‘Proud, humbled’ to be named finalist in podcast awards

Dunedin wildlife podcaster and film-maker Karthic SS at Tomahawk Beach on Friday. PHOTO: GREGOR...
Dunedin wildlife podcaster and film-maker Karthic SS at Tomahawk Beach on Friday. PHOTO: GREGOR RICHARDSON
Homesick New Zealanders are flocking to an award-winning podcast about Dunedin’s special wildlife.

The podcast Tune into Nature, created by podcast producer and film-maker Karthic SS, was selected as a finalist in the Best Independent Podcast category at the New Zealand Radio and Podcast Awards in Auckland earlier this month.

"I feel proud and humbled at the same time," Karthic said.

"I was representing nature and conservation and a bit of Dunedin there."

The multi-season podcast explored Dunedin’s unique wildlife, specifically "underdog species" and the conservation stories behind them.

He submitted the podcast with little to no expectation of receiving an award.

"I was definitely surprised, pleasantly surprised.

"I didn’t expect much because I was focused on other things, like making episodes for the next season."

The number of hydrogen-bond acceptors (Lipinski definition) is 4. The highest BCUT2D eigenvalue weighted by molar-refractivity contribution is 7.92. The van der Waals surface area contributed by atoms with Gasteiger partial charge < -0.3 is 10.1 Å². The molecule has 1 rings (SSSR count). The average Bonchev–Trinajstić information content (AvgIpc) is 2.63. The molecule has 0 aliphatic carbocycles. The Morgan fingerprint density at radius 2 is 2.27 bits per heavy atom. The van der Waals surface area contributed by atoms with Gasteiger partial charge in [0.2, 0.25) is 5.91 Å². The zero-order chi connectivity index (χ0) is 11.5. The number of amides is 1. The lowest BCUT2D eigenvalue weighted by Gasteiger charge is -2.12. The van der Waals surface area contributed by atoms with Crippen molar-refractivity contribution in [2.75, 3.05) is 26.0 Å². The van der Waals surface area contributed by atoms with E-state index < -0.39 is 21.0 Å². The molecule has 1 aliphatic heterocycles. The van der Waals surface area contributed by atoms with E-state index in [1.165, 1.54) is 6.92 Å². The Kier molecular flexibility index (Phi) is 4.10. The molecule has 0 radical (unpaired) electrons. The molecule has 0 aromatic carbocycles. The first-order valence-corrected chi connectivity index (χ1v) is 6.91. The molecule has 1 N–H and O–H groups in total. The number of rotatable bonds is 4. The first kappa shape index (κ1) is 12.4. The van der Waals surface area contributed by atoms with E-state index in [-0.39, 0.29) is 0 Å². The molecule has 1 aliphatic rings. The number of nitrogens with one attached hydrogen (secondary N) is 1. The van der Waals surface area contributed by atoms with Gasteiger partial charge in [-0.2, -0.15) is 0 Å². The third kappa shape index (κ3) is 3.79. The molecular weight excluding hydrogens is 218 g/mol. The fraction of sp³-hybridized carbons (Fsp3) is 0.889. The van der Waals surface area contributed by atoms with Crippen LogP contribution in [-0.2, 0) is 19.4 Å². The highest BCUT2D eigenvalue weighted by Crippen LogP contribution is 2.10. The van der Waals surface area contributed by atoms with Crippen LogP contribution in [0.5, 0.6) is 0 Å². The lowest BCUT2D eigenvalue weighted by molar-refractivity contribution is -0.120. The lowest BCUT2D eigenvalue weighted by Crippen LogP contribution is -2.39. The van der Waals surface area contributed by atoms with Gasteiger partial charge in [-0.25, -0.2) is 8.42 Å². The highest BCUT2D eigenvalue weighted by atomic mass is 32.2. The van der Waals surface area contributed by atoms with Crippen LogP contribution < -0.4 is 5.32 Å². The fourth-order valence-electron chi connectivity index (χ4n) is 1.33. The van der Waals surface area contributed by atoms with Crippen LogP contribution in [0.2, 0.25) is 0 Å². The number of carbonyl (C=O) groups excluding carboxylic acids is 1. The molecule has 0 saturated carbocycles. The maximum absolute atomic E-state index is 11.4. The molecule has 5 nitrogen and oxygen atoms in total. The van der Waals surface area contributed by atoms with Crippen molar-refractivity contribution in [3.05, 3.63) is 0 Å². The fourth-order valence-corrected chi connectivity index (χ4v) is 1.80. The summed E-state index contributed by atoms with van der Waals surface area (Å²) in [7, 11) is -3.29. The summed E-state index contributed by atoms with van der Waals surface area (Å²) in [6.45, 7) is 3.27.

He received positive feedback on social media from listeners who found the podcast relaxing and were excited to learn about Dunedin’s wildlife.

"I had Kiwis who live abroad ... saying, ‘I got really homesick and when I listen to this it was really nice. I felt like I was back home with the sounds of the bellbird and the tui’."

Episodes for the second season of his podcast were released late last year and this year, he said.

Each episode focused on a lesser-known native species such as rare lizards, velvet worms, fairy prions and cryptic birds.

"It’s been a really enjoyable experience, but going out into the wild with all my gear can be a bit taxing," he said.

Karthic travelled to various areas around Dunedin to record his own soundscapes for the podcast and interviewed conservationists in their respective areas.

He was grateful for the conservationists who contributed to the podcast, he said.

"I think I’ll be sharing [the award] with them."

Before moving to Dunedin, Karthic worked as an automobile engineer in South India.

"When I first came here I would get lost in Dunedin.

"Now I’ve lived here for seven years.

"I think that’s special."

His family back home enjoyed listening to his podcasts and even felt encouraged to visit New Zealand.

He was already working on a third season, which would be released late July to early August.

"Season 3 will follow a similar pattern.

"We’ve got some stories lined up now.

"One will be about the yellowhead songbird."

He felt like a messenger sharing the stories of people working to preserve the environment.

Karthic credited OAR FM Dunedin, the University of Otago science communication department and the Lottery and Environment and Heritage Fund, which have supported and funded his project.